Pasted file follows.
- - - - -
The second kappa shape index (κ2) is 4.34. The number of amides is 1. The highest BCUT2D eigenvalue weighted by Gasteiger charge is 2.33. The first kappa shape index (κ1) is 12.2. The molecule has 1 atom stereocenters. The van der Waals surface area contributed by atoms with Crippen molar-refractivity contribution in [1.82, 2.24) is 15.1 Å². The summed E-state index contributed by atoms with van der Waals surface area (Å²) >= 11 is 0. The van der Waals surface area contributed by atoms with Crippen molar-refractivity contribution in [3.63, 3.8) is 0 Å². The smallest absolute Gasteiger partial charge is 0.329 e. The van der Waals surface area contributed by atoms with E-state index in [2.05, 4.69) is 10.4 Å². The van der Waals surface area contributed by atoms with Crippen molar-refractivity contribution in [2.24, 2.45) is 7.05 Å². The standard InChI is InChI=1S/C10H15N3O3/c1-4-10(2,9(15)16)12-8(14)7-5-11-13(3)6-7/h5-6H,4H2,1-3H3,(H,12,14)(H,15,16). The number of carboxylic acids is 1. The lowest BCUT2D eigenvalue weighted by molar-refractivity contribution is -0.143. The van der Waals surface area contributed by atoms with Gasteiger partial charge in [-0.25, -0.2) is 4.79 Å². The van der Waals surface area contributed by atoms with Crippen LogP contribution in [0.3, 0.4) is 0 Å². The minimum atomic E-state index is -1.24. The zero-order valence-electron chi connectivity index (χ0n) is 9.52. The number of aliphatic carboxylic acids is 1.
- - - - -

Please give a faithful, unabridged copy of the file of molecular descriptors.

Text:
The second kappa shape index (κ2) is 4.34. The number of amides is 1. The highest BCUT2D eigenvalue weighted by Gasteiger charge is 2.33. The first kappa shape index (κ1) is 12.2. The molecule has 1 atom stereocenters. The van der Waals surface area contributed by atoms with Crippen molar-refractivity contribution in [1.82, 2.24) is 15.1 Å². The summed E-state index contributed by atoms with van der Waals surface area (Å²) >= 11 is 0. The van der Waals surface area contributed by atoms with Crippen molar-refractivity contribution in [3.63, 3.8) is 0 Å². The smallest absolute Gasteiger partial charge is 0.329 e. The van der Waals surface area contributed by atoms with E-state index in [2.05, 4.69) is 10.4 Å². The van der Waals surface area contributed by atoms with Crippen molar-refractivity contribution in [2.24, 2.45) is 7.05 Å². The standard InChI is InChI=1S/C10H15N3O3/c1-4-10(2,9(15)16)12-8(14)7-5-11-13(3)6-7/h5-6H,4H2,1-3H3,(H,12,14)(H,15,16). The number of carboxylic acids is 1. The lowest BCUT2D eigenvalue weighted by molar-refractivity contribution is -0.143. The van der Waals surface area contributed by atoms with Gasteiger partial charge in [-0.25, -0.2) is 4.79 Å². The van der Waals surface area contributed by atoms with Crippen LogP contribution in [0.3, 0.4) is 0 Å². The minimum atomic E-state index is -1.24. The zero-order valence-electron chi connectivity index (χ0n) is 9.52. The number of aliphatic carboxylic acids is 1.